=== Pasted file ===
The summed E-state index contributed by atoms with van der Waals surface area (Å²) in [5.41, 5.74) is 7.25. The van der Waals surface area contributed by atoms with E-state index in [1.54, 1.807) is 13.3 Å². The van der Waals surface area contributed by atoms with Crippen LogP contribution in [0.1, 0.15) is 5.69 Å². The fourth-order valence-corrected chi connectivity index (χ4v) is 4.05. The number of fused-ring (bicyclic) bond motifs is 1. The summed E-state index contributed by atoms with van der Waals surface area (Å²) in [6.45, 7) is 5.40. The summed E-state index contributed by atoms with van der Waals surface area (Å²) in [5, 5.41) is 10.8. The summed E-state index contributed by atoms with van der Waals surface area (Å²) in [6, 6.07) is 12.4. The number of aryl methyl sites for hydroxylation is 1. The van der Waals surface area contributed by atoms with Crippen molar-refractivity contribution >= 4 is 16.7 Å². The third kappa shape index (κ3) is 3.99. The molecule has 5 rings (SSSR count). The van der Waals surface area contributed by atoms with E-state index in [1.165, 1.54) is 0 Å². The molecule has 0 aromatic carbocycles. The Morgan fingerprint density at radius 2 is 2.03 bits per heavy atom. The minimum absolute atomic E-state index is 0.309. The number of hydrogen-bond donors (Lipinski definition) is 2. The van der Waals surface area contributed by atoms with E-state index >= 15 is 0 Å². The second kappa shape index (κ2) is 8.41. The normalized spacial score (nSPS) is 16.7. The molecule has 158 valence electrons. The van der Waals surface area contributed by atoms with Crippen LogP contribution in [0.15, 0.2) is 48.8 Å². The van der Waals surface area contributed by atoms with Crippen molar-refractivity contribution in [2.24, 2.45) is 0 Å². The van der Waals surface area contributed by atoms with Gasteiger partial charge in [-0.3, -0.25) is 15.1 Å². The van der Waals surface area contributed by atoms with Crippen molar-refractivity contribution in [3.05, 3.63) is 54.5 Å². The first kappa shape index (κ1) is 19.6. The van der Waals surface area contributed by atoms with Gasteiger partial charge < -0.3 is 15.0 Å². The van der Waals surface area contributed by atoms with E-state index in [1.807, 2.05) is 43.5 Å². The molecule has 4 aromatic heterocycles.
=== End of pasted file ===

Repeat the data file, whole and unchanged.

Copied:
The summed E-state index contributed by atoms with van der Waals surface area (Å²) in [5.41, 5.74) is 7.25. The van der Waals surface area contributed by atoms with E-state index in [1.54, 1.807) is 13.3 Å². The van der Waals surface area contributed by atoms with Crippen LogP contribution in [0.1, 0.15) is 5.69 Å². The fourth-order valence-corrected chi connectivity index (χ4v) is 4.05. The number of fused-ring (bicyclic) bond motifs is 1. The summed E-state index contributed by atoms with van der Waals surface area (Å²) in [6.45, 7) is 5.40. The summed E-state index contributed by atoms with van der Waals surface area (Å²) in [5, 5.41) is 10.8. The summed E-state index contributed by atoms with van der Waals surface area (Å²) in [6, 6.07) is 12.4. The number of aryl methyl sites for hydroxylation is 1. The van der Waals surface area contributed by atoms with Crippen molar-refractivity contribution >= 4 is 16.7 Å². The third kappa shape index (κ3) is 3.99. The molecule has 5 rings (SSSR count). The van der Waals surface area contributed by atoms with E-state index in [1.165, 1.54) is 0 Å². The molecule has 0 aromatic carbocycles. The Morgan fingerprint density at radius 2 is 2.03 bits per heavy atom. The minimum absolute atomic E-state index is 0.309. The number of hydrogen-bond donors (Lipinski definition) is 2. The van der Waals surface area contributed by atoms with E-state index >= 15 is 0 Å². The second kappa shape index (κ2) is 8.41. The normalized spacial score (nSPS) is 16.7. The molecule has 158 valence electrons. The van der Waals surface area contributed by atoms with Crippen LogP contribution in [0.15, 0.2) is 48.8 Å². The van der Waals surface area contributed by atoms with Crippen molar-refractivity contribution in [2.24, 2.45) is 0 Å². The van der Waals surface area contributed by atoms with Gasteiger partial charge in [-0.3, -0.25) is 15.1 Å². The van der Waals surface area contributed by atoms with Crippen molar-refractivity contribution in [3.05, 3.63) is 54.5 Å². The first kappa shape index (κ1) is 19.6. The van der Waals surface area contributed by atoms with Gasteiger partial charge < -0.3 is 15.0 Å². The van der Waals surface area contributed by atoms with E-state index in [1.807, 2.05) is 43.5 Å². The molecule has 4 aromatic heterocycles.